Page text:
We chose to stay at the Hotel Zum Rebstock, which was close to the train station, the heart of old town and a block off Lake Luzern. Luzern has many palatial hotels with palatial price tags. We chose something small and charming. Our room was spacious; the bathroom was spotless. We had two wonderful breakfasts at the hotel. No eggs, but plenty of bacon and hot chocolate in a lovely little room off the lobby. We did eat lunch at their café one day and it was quite good. They have a cute bar with indoor and outdoor tables. TripAdvisor reviews are good to mixed.
Old Town Luzern, Chapel Bridge, Jesuit Church, Lion Monument and Musegg Wall
We spent time walking all over the old town, a charming portion of Luzern. We enjoyed seeing the painted buildings, walking over the bridges, peering into churches and climbing the Musegg Wall. We also took a brief walk to the Lion Monument and strolled on a promenade around Lake Luzern; the correct name of the lake is actually Vierwaldstättersee.
There are two wooden bridges in Luzern that date to the 14th and 17th centuries. The most famous and most photographed is the Chapel Bridge or Kapellbrücke. The other, smaller bridge is called Spreuer Bridge or Spreuerbrücke. Both are worthy of your time! Near the Chapel Bridge is a Jesuit church that is very beautiful.
Hiking Mount Rigi
Our plan for our only full day in Luzern was to do an epic hike on Mount Rigi. We planned to take the train from Luzern to Arth Goldau. There, we would board the cog wheel railway to the top of Rigi Kulm. All trains, cable cars and lifts at Rigi are included in the Swiss Travel Pass/Flex. We would walk around the top, and then we planned to spend the day hiking to all the vistas. Stops were to include Staffel, Rotstock, Rigi Kaltbad, Rigi Scheidegg, Rigi First, the Felsenweg – cliff walk, Rigi Scheidegg and then a walk through the forest down to Weggis. At Weggis, we planned to take a boat back to Luzern (the boat is included in the Swiss Travel Pass/Flex)
Well, the rain made sure that none of that happened. So, we had to pivot. We still took the train from Luzern to Arth Goldau (top center of map). From there, we took the train to the top of the mountain, Rigi Kulm. It was socked in with cold, icy fog and light snow. We hopped on the train from the summit at Rigi Kulm that was heading toward Vitznau (bottom center of above map). We decided we would exit the train once we came out of the clouds. We could see the lake and there was no rain at the Romiti Felsentor stop (not visible on the map). From there, we hiked all the way down to Weggis. It was a lovely hike. We needed our rain gear.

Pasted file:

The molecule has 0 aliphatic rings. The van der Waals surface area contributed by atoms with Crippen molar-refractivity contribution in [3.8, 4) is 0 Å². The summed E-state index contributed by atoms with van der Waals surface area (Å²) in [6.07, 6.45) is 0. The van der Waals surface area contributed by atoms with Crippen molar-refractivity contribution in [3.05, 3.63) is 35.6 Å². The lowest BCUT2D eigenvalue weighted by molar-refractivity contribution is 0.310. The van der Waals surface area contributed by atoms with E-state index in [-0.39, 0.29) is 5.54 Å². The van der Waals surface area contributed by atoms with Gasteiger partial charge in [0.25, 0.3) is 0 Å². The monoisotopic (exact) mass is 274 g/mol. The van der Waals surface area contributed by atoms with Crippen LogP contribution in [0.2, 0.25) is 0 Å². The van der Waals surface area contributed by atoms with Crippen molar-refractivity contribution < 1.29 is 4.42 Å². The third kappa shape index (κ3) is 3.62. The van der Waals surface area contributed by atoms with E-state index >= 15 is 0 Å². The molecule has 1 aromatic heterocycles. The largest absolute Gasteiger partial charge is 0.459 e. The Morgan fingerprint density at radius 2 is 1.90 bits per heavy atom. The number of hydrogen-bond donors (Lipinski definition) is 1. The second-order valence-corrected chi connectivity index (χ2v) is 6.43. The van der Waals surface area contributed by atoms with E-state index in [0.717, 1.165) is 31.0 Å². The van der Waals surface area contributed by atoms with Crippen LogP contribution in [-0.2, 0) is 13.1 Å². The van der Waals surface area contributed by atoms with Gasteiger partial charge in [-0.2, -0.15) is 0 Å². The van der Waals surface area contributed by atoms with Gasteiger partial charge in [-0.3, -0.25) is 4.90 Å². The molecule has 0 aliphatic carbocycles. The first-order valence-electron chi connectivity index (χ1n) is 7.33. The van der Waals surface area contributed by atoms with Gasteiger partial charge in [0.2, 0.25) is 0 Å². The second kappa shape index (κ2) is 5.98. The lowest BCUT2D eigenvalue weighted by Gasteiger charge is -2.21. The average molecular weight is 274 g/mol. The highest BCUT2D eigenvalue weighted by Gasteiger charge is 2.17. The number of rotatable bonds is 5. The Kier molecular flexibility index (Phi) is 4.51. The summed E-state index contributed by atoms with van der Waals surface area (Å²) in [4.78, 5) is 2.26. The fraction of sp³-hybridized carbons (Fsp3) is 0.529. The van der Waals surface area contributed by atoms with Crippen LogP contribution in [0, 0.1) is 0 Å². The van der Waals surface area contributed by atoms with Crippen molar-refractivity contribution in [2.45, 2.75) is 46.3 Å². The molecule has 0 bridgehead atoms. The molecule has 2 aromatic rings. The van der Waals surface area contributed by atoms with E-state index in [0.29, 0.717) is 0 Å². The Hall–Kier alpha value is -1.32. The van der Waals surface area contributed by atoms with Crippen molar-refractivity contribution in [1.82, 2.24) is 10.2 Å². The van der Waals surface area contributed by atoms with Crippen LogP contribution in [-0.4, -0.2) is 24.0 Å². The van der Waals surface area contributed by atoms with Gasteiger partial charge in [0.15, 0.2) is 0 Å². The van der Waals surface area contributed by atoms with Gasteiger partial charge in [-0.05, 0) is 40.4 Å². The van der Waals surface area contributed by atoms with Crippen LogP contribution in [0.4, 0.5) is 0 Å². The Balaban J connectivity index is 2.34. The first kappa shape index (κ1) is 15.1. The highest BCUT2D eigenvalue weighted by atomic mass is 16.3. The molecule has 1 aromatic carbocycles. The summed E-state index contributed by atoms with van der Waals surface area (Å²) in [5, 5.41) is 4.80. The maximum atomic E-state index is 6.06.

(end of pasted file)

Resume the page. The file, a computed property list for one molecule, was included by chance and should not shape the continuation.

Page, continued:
Mount Stanserhorn and the Cabriolet Cable Car
After arriving in Weggis, we noticed the boat back to Luzern had recently left. The next boat was not for another hour. We used the fantastic SBB.ch mobil app and learned a bus was coming in six minutes. It would take us to a train station that would have us back in Luzern in 25 minutes. Yay!
Once in Luzern, we took a 12-minute train to the tiny village of Stans. We walked to the Stanserhornbahn, an ancient funicular that dates to 1893 which took us halfway up Mount Stanserhorn. We then boarded Switzerland’s only cabriolet cable car, so we rode up on the roof of the car. Mother Nature gave us some sun and some views. It was chilly with the wind. At the top, we were completely socked in with foggy snow. We ate a snack and took the next cable car back down to Stans. Our plans to hike around the top were dashed. It was a really fun excursion and very close to Luzern. The entire voyage was included with our Swiss Travel Pass/Flex.
Where We Ate
Breakfast was included at our hotel. We ate two dinners in Luzern and one lunch. The lunch was at our Hotel – Hotel Zum Rebstock, and Michele’s salad was good. Jim was not hungry. Our second lunch was snacks from COOP which is a truly great supermarket. Our dinners were here –
We stumbled across Jeff’s Burgers while trying to find a place to eat. It was a Friday night in a busy city, and Michele did not have a reservation. We walked into so many restaurants that had 10+ tables open. The hosts said they were full. If you make a reservation for 8pm, it is your table for the entire night. Even at 6pm they refused to seat us. Jeff’s Burgers had a high-top table that we shared with two men from Switzerland and Germany. They were a total blast. We loved our burgers. The fries and onion rings were amazing.
Michele made a reservation before we left the states for Rathaus Braurerei which fronts the lake. They only accept reservations for their indoor tables. Outdoor tables are first-come, first-served. It is a loud, lively, funky brewery with great Swiss food. We really enjoyed our visit here.
After a delightful breakfast and a stroll around the lake, we walked the 10 minutes from our hotel to the train station. It took less than an hour from the Luzern station to the Zurich Airport with gorgeous views. It takes a while to get through security, customs and immigration at the very busy airport. Give yourself at least three hours. You are constantly moving through mazes, up escalators, down escalators and onto a train. The airport is massive, with shops, restaurants, bars and souvenirs. Our flight left a few minutes late. It took us about eight hours to get back to Boston. We loved our adventure. This country is so clean, green and friendly. There is literally no trash anywhere. The food and the people are amazing. Happy planning! Ask us anything!!!